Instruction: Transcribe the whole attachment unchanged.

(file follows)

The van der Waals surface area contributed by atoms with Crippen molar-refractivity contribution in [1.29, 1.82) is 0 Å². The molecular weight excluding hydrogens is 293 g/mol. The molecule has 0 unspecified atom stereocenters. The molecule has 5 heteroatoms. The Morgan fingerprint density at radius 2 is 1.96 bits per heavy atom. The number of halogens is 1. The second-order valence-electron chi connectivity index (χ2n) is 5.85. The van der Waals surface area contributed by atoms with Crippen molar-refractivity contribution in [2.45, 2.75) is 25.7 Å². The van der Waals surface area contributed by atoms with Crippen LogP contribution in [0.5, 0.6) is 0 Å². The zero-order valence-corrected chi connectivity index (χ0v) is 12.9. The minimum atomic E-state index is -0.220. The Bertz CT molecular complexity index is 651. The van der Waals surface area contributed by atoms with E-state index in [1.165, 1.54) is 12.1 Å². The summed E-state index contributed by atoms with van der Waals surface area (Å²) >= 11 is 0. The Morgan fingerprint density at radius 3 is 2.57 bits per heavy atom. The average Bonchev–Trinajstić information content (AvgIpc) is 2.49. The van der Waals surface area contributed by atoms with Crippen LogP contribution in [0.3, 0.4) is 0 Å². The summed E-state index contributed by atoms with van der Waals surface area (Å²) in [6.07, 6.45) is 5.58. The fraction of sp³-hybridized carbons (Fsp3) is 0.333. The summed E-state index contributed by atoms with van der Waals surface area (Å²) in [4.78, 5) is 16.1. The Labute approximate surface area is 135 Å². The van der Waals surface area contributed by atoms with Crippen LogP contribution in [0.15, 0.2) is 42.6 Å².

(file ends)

The van der Waals surface area contributed by atoms with Crippen molar-refractivity contribution in [1.29, 1.82) is 0 Å². The molecular weight excluding hydrogens is 293 g/mol. The molecule has 0 unspecified atom stereocenters. The molecule has 5 heteroatoms. The Morgan fingerprint density at radius 2 is 1.96 bits per heavy atom. The number of halogens is 1. The second-order valence-electron chi connectivity index (χ2n) is 5.85. The van der Waals surface area contributed by atoms with Crippen molar-refractivity contribution in [2.45, 2.75) is 25.7 Å². The van der Waals surface area contributed by atoms with Crippen LogP contribution in [0.5, 0.6) is 0 Å². The zero-order valence-corrected chi connectivity index (χ0v) is 12.9. The minimum atomic E-state index is -0.220. The Bertz CT molecular complexity index is 651. The van der Waals surface area contributed by atoms with E-state index in [1.165, 1.54) is 12.1 Å². The summed E-state index contributed by atoms with van der Waals surface area (Å²) >= 11 is 0. The Morgan fingerprint density at radius 3 is 2.57 bits per heavy atom. The average Bonchev–Trinajstić information content (AvgIpc) is 2.49. The van der Waals surface area contributed by atoms with Crippen LogP contribution in [0.3, 0.4) is 0 Å². The summed E-state index contributed by atoms with van der Waals surface area (Å²) in [6.07, 6.45) is 5.58. The fraction of sp³-hybridized carbons (Fsp3) is 0.333. The summed E-state index contributed by atoms with van der Waals surface area (Å²) in [4.78, 5) is 16.1. The Labute approximate surface area is 135 Å². The van der Waals surface area contributed by atoms with Crippen LogP contribution in [0.15, 0.2) is 42.6 Å².